It’s important to carry out thorough inspections, as it could have both internal and external problems with the wiring. It will obviously take a little more time to inspect its internal workings. Be sure to check it thoroughly from top to bottom, and look for any signs of damage, abrasion, corrosion, rust, snapping, or anything else that could be a danger to your lifting operation.

Getting the right certifications

While you can carry out pre-use checks of lifting equipment yourself (as long as it’s a competent person doing so), you’ll need to have your equipment inspected by the experts at least every six months. This is so that you can be provided with certifications stating that the equipment is safe to use. For more help on getting inspections from the experts, please get in contact with us here.



Image credit: geralt
Wire Rope Hoists Explained thumbnail

Wire Rope Hoists Explained

If you’re conducting a lifting operation, then there’s a high chance that you’ll be finding yourself using a hoist. Wire rope hoists are just one of the many types of hoist that you can find ready for purchase, and we’ve explained more on this below.

What is a wire-rope hoist?

A hoist will be constructed of two parts; the hoisting mechanism itself, usually with a hook, and the lifting medium. This medium can either be a metal chain or a rope made of wire. These hoists can be further broken down into three categories of manually operated, electrically operated or pneumatically operated, but you’ll find both types of lifting equipment in both categories.

Why use wire rope rather than a chain?

It is a stronger, more stable alternative to chains. While chains have been, and always have been, a reliable lifting medium, this item has been created for added strength and lifting safety.

wire rope hoists

Hoists are used for many reasons, such as in the image shown above

Wire Rope Hoists Strength

It is able to handle heavier loads than a chain, making it more useful for heavier, more industrial lifting tasks.

Increased safety

If one link in a chain fails, then the whole chain is completely useless. Wire-rope, on the other hand, is constructed from several metal wires and strands being interwoven around each other, so isn’t reliant on one piece alone.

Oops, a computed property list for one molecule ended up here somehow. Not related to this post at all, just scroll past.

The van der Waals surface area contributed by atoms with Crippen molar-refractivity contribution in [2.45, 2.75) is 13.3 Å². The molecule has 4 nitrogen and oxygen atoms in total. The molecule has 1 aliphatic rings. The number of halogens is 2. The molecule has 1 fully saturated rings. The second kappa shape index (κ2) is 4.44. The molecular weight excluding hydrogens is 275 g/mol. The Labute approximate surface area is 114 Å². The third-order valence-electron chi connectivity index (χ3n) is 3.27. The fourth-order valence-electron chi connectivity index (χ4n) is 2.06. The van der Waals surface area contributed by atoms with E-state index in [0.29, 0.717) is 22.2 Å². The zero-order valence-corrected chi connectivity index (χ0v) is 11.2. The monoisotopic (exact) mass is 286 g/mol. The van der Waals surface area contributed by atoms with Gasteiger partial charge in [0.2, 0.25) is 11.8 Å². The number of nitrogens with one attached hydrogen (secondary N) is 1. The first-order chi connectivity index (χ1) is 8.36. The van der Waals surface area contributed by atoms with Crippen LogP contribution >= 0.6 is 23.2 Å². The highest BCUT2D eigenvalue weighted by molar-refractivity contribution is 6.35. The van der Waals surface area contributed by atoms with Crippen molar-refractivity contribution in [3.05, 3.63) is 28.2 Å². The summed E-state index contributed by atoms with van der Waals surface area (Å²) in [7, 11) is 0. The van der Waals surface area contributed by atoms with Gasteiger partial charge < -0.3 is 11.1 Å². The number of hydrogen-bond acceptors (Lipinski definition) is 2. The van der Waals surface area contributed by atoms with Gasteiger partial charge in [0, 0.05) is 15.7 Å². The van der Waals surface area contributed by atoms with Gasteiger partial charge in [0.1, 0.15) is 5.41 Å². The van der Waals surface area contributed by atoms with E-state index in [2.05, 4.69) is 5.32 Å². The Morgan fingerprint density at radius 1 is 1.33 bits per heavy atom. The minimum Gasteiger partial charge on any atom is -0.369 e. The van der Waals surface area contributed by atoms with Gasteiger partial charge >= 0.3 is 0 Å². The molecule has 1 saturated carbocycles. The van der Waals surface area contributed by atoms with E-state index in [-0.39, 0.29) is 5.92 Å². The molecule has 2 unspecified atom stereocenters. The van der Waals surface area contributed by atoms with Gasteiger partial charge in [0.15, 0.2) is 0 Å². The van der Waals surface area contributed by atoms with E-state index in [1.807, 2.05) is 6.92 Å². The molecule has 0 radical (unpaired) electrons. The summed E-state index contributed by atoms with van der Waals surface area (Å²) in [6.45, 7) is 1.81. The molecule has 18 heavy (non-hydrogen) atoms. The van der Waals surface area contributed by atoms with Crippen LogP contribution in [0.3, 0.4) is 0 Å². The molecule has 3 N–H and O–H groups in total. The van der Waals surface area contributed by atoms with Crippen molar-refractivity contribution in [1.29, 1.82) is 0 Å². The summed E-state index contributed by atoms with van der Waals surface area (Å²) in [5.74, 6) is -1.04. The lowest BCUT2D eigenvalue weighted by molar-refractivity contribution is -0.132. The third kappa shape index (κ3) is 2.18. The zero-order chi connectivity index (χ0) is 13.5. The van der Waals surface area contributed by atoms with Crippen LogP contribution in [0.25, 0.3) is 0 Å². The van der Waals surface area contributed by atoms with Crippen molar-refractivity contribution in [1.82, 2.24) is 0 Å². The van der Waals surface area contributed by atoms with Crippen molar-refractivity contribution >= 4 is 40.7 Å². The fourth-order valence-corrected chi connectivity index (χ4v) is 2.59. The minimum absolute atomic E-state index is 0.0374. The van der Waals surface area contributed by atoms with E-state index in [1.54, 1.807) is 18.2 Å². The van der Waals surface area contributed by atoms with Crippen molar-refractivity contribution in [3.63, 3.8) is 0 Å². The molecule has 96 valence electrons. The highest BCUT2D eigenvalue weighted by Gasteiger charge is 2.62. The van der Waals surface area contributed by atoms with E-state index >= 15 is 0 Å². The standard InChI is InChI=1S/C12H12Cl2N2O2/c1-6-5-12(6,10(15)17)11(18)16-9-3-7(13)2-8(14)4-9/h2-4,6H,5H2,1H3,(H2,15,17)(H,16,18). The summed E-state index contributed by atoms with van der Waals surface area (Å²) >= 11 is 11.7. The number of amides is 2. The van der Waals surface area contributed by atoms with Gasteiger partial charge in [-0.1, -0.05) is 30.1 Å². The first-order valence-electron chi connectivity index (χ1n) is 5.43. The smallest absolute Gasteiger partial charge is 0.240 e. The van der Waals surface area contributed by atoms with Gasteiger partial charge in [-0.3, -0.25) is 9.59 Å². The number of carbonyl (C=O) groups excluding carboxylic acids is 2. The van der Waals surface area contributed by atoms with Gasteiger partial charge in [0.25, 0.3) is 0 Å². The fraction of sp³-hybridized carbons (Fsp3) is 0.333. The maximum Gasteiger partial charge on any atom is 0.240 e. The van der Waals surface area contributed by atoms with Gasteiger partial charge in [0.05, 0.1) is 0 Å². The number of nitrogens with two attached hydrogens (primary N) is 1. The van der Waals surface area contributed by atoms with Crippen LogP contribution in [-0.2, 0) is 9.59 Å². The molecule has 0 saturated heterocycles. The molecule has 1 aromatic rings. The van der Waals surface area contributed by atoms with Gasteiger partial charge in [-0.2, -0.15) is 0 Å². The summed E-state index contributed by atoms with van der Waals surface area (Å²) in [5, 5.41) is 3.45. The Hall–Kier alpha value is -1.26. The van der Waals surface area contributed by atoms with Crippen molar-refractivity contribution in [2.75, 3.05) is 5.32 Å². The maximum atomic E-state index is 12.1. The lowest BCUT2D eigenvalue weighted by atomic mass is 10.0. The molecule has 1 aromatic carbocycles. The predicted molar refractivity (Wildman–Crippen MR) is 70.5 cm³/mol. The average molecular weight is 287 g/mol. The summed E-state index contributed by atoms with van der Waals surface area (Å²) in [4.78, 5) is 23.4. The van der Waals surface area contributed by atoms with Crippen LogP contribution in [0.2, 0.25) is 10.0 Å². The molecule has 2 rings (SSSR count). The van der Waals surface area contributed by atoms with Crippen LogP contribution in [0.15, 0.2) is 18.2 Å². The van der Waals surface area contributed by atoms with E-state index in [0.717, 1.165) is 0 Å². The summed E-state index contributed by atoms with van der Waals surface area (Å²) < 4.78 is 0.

A range of options

There are different types of rope available on the market, for instance such as standard steel or plastic coated, so you are offered a range of choices.

High resistance

This lifting medium itself is highly resistant to things such as corrosion, rust and abrasion, but you can also use a galvanised version which has an even higher resistance to the elements.

Bespoke sizes

Using our modern manufacturing facility, we are able to produce rope for you to your exact measurements and specifications. This makes any lifting operation using a hoist much easier to handle and complete smoothly.

Things to consider

The rope, just like the hoist itself and any other piece of lifting equipment that you have, is still bound by the same rules and lifting guidelines. You can find the appropriate guidelines under Lifting Operations and Lifting Equipment Regulations 1998 (LOLER).

When it comes to lifting guidelines, each piece of equipment has different lifting strengths, and it’s important that you adhere to these at all times so that you don’t cause any unnecessary harm to yourself or those around you.

Find out more from our team

Our team know everything that there is to know when it comes to wire rope hoists, and all other pieces of lifting equipment. To get in touch with one of the team directly, please either give us a call on 01384 78004, or find our other contact details listed here.



Image credit: hermaion
Tags and Markings on Webbing Slings thumbnail

Tags and Markings on Webbing Slings

You’ll find that all lifting equipment and gear have some tags and markings on them, and these can relate to varying things such as how many people a piece of lifting equipment can lift, or how strong it is. We’ve covered the specific tags and markings relating to webbing slings below.

The colour coding system for webbing slings